To our knowledge, this is the first report on the diagnostic utility of EBUS-GS and chest tomosynthesis images for GGO, which are now being detected more frequently with the advent of CT screening. Most GGOs are from an inflammatory change but some that turn out to be malignant are usually adenocarcinoma by histology (13). Thus, it is important to distinguish when is a GGO adenocarcinoma or not.
So far, for solid peripheral pulmonary lesions, bronchoscopy or TTNA are the usual procedures for tissue diagnosis but the primary choice is the latter because of a diagnostic accuracy of ≥90% (5). It was reported recently that a similar diagnostic accuracy of TTNA holds true for GGO, regardless of the size, (>20 vs. <20 mm) (13,15). However, TTNA poses a 15-35% risk of pneumothorax and other complications such as, air embolism and tumor seeding (3,4). According to a study on Japanese bronchoscopy, TBB for peripheral lung lesions has a complication rate of only 1.55% (937/60,257 cases). The complications reported were pneumothorax (0.44%) and respiratory failure (0.04%). These suggest that the risks associated with TBB are very low as compared with TTNA (16).
For solid peripheral pulmonary lesions, guided bronchoscopy using EBUS and a guide sheath was developed and consequently improved the diagnostic yield of TBB as compared to traditional TBB under fluoroscopy alone (5). This can be attributed to the capability of this imaging modality to characterize a solid nodule or a consolidation (17-21). By far, there has been no report on the diagnostic yield of TBB for GGO. This is because of the difficulty of confirming the location of a GGO lesion using fluoroscopy alone.
In our study, the diagnostic yield of EBUS-GS-guided TBB for GGO was 65%. This is not different from the diagnostic yield of TBB for solid nodules described in the ACCP Guidelines and almost similar to the one reported by a meta-analysis on guided bronchoscopy (2,5). In addition, the diagnostic yield was 68.4% for GGO ≥20 mm and 61.9% for GGO <20 mm, which did not reach a statistically significant difference. This is similar to the previous reports on TTNA for GGO, which means that the diagnostic yield of EBUS-GS-guided TBB for GGO is not affected by the size of a lesion (13).
Confirmation of the location of a lesion by TTNA is easy because it involves a more detailed radiologic imaging. However, when using the bronchial access to a peripheral tumor, confirmation of the location of lesion is conventionally by X-ray fluoroscopy. Whether or not a lesion can be visualized on X-ray fluoroscopy was cited to be one of the very important factors that affect diagnosis by TBB (2). But our results suggest otherwise; diagnostic yield of EBUS-GS-guided TBB for GGO lesions was not affected by detectability on fluoroscopy. What is important in the diagnosis of GGO then? Our data showed that accurate confirmation of the location of a lesion by EBUS is of utmost importance for the diagnosis of GGO using EBUS-GS-guided TBB, with a yield of 79.2% compared to a 43.8% diagnostic yield when EBUS image was not detected (P=0.017).
It has been reported that tomosynthesis is significantly better than radiography at visualizing small nodules in the peripheral lung (8,22). In this study, tomosynthesis was conducted in advance and used for mapping the location of the target lesion in the coronal plane. Real time tomosynthesis cannot be used for guided bronchoscopy at present because of the time necessary for image reconstruction. Consequently, the benefits of tomosynthesis are not maximized yet. For the improvement of the diagnostic accuracy of TBB for GGO, it is useful to develop real-time tomosynthesis that can be used while conducting guided bronchoscopy (10).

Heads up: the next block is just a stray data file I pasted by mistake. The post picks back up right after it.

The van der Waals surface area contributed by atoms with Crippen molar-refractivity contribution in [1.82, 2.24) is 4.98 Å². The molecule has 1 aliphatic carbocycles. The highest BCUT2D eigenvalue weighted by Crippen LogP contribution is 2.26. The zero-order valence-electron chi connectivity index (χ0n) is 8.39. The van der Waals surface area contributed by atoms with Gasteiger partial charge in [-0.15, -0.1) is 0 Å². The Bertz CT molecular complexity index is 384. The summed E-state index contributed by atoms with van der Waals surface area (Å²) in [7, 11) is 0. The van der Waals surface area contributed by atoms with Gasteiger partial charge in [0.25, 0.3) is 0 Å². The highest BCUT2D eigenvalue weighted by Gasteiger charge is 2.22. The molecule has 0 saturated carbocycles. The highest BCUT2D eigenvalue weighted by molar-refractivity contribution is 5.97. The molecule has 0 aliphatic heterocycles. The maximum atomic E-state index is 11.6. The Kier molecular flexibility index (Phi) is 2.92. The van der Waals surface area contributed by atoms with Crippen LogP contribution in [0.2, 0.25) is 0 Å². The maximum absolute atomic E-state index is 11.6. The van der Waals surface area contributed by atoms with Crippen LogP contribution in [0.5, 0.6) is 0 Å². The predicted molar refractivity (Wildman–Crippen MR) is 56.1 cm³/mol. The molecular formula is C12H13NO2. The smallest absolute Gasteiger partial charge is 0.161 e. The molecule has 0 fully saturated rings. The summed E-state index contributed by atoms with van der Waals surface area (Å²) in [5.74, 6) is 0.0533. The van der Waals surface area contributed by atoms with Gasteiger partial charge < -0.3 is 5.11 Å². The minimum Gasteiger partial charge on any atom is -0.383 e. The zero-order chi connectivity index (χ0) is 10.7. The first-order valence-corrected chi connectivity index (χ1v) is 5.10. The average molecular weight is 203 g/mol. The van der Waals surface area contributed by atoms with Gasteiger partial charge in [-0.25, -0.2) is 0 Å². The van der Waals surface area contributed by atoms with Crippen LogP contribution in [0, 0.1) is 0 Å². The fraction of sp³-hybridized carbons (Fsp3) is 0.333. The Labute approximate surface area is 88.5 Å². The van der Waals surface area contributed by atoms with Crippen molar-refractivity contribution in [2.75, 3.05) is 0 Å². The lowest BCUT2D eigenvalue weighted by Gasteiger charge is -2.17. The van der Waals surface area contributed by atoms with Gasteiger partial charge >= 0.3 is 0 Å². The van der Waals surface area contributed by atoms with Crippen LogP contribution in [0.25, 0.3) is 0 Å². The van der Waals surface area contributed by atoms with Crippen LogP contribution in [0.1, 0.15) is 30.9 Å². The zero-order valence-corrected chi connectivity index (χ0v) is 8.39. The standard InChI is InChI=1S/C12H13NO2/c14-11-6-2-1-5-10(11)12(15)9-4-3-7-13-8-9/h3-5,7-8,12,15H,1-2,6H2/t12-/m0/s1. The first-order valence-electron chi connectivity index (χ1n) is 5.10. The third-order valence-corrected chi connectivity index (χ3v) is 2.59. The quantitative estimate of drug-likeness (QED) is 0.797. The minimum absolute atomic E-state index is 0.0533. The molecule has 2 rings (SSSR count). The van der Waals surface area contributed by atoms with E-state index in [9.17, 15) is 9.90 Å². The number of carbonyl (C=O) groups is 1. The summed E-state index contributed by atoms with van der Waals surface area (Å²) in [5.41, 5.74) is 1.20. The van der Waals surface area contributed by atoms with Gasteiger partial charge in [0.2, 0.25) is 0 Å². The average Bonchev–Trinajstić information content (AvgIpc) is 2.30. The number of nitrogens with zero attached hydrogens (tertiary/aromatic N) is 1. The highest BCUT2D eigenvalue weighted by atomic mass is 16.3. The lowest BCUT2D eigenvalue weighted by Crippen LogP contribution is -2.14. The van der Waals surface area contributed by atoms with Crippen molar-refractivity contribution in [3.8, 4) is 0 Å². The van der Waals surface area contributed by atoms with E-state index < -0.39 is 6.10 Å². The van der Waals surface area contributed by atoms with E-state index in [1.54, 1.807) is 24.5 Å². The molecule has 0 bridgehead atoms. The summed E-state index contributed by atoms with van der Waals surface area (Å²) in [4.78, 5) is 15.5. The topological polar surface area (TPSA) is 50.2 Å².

Regarding EBUS, Kurimoto’s classification of solid nodules was reported and is considered useful for detecting a lesion (14). However, there has not been an established classification of EBUS images for GGO. We observed that type IIa in Kurimoto’s classification accounted for 57.5% and type IIIa accounted for 2.5%. Furthermore, there were many cases in which EBUS had much difficulty in visualizing GGO, especially pure GGO and GGO-dominant lesions. The reason for this is that, EBUS generates an acoustic image from the area the probe contacts. Thus, the EBUS image depends on which part of the lesion (solid or GGO) the probe is in. Solid part presents as either type II or type III. Another reason is that the pathologic change of a pure GGO or a GGO-dominant lesion is either too small or is in the beginning stage thus, cannot be perceived by ultrasound. In any case, further study on EBUS images of GGO is required.
In this study there are several limitations. First, it is a retrospective analysis in a single institute and it is not randomized. Second, the bronchoscopy procedures were not performed by the same bronchoscopist. Prospective, randomized trials on TBB for GGO that take into account these confounding variables are needed in the future.
TBB through EBUS-GS can be considered as one of the diagnostic methods for GGO. The diagnostic yield is high particularly when the location of a lesion can be confirmed by EBUS. Further technological improvements are required to identify the location of the target GGO lesion more precisely and consequentially enhance diagnostic yield.
Disclosure: The authors declare no conflict of interest.